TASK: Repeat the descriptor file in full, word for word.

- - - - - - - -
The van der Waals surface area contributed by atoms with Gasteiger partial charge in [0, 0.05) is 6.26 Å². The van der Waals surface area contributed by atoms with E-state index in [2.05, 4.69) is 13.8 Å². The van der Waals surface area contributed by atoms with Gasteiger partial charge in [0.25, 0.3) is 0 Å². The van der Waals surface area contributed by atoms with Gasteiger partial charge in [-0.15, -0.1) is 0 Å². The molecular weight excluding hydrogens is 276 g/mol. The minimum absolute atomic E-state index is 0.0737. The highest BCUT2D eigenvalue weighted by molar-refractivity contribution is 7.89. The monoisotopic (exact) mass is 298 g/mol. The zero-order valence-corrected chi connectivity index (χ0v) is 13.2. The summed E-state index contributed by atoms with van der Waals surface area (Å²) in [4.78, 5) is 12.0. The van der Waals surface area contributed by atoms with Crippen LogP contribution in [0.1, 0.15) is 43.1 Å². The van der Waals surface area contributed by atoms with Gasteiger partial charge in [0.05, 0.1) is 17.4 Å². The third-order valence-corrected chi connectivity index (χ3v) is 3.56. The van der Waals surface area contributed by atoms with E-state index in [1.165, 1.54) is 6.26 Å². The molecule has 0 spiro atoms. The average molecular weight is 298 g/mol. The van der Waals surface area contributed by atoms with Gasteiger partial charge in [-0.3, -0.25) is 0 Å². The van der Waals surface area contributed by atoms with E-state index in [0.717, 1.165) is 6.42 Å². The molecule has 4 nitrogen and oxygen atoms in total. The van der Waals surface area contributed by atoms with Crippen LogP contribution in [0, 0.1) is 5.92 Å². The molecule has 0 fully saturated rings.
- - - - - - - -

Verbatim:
The van der Waals surface area contributed by atoms with Gasteiger partial charge in [0, 0.05) is 6.26 Å². The van der Waals surface area contributed by atoms with E-state index in [2.05, 4.69) is 13.8 Å². The van der Waals surface area contributed by atoms with Gasteiger partial charge in [0.25, 0.3) is 0 Å². The van der Waals surface area contributed by atoms with Gasteiger partial charge in [-0.15, -0.1) is 0 Å². The molecular weight excluding hydrogens is 276 g/mol. The minimum absolute atomic E-state index is 0.0737. The highest BCUT2D eigenvalue weighted by molar-refractivity contribution is 7.89. The monoisotopic (exact) mass is 298 g/mol. The zero-order valence-corrected chi connectivity index (χ0v) is 13.2. The summed E-state index contributed by atoms with van der Waals surface area (Å²) in [4.78, 5) is 12.0. The van der Waals surface area contributed by atoms with Crippen LogP contribution in [0.1, 0.15) is 43.1 Å². The van der Waals surface area contributed by atoms with Gasteiger partial charge in [0.05, 0.1) is 17.4 Å². The third-order valence-corrected chi connectivity index (χ3v) is 3.56. The van der Waals surface area contributed by atoms with E-state index in [1.165, 1.54) is 6.26 Å². The molecule has 0 spiro atoms. The average molecular weight is 298 g/mol. The van der Waals surface area contributed by atoms with Gasteiger partial charge in [-0.3, -0.25) is 0 Å². The van der Waals surface area contributed by atoms with E-state index in [0.717, 1.165) is 6.42 Å². The molecule has 4 nitrogen and oxygen atoms in total. The van der Waals surface area contributed by atoms with Crippen LogP contribution in [0, 0.1) is 5.92 Å². The molecule has 0 fully saturated rings.